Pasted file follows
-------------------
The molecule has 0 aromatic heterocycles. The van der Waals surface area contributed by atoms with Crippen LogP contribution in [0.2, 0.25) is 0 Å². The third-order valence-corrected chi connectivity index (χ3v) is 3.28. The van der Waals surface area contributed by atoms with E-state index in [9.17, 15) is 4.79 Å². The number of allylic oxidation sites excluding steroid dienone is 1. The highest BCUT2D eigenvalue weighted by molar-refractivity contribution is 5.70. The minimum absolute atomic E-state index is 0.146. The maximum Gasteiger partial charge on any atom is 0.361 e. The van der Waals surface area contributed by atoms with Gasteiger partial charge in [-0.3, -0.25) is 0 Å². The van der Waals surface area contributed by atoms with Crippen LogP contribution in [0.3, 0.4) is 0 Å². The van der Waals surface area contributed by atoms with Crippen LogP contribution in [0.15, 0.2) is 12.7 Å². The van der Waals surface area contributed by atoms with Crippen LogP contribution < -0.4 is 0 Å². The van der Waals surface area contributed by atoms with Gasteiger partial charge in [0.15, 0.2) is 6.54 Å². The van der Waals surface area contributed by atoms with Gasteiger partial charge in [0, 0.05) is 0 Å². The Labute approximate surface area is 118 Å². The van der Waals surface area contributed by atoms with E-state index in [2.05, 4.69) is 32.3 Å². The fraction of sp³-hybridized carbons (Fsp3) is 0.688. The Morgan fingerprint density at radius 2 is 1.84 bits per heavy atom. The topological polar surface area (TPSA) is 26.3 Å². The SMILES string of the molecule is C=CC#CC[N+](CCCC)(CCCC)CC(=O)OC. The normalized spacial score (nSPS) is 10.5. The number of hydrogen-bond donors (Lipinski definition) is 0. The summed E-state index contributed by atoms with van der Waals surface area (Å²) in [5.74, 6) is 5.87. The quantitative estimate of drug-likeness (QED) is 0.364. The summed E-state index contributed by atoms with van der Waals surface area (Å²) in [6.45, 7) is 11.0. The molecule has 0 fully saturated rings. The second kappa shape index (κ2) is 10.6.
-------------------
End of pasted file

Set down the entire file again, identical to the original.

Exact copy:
The molecule has 0 aromatic heterocycles. The van der Waals surface area contributed by atoms with Crippen LogP contribution in [0.2, 0.25) is 0 Å². The third-order valence-corrected chi connectivity index (χ3v) is 3.28. The van der Waals surface area contributed by atoms with E-state index in [9.17, 15) is 4.79 Å². The number of allylic oxidation sites excluding steroid dienone is 1. The highest BCUT2D eigenvalue weighted by molar-refractivity contribution is 5.70. The minimum absolute atomic E-state index is 0.146. The maximum Gasteiger partial charge on any atom is 0.361 e. The van der Waals surface area contributed by atoms with Gasteiger partial charge in [-0.3, -0.25) is 0 Å². The van der Waals surface area contributed by atoms with Crippen LogP contribution in [0.3, 0.4) is 0 Å². The van der Waals surface area contributed by atoms with Crippen LogP contribution in [0.15, 0.2) is 12.7 Å². The van der Waals surface area contributed by atoms with Crippen LogP contribution < -0.4 is 0 Å². The van der Waals surface area contributed by atoms with Gasteiger partial charge in [0.15, 0.2) is 6.54 Å². The van der Waals surface area contributed by atoms with Gasteiger partial charge in [0, 0.05) is 0 Å². The Labute approximate surface area is 118 Å². The van der Waals surface area contributed by atoms with E-state index in [2.05, 4.69) is 32.3 Å². The fraction of sp³-hybridized carbons (Fsp3) is 0.688. The Morgan fingerprint density at radius 2 is 1.84 bits per heavy atom. The topological polar surface area (TPSA) is 26.3 Å². The SMILES string of the molecule is C=CC#CC[N+](CCCC)(CCCC)CC(=O)OC. The normalized spacial score (nSPS) is 10.5. The number of hydrogen-bond donors (Lipinski definition) is 0. The summed E-state index contributed by atoms with van der Waals surface area (Å²) in [5.74, 6) is 5.87. The quantitative estimate of drug-likeness (QED) is 0.364. The summed E-state index contributed by atoms with van der Waals surface area (Å²) in [6.45, 7) is 11.0. The molecule has 0 fully saturated rings. The second kappa shape index (κ2) is 10.6.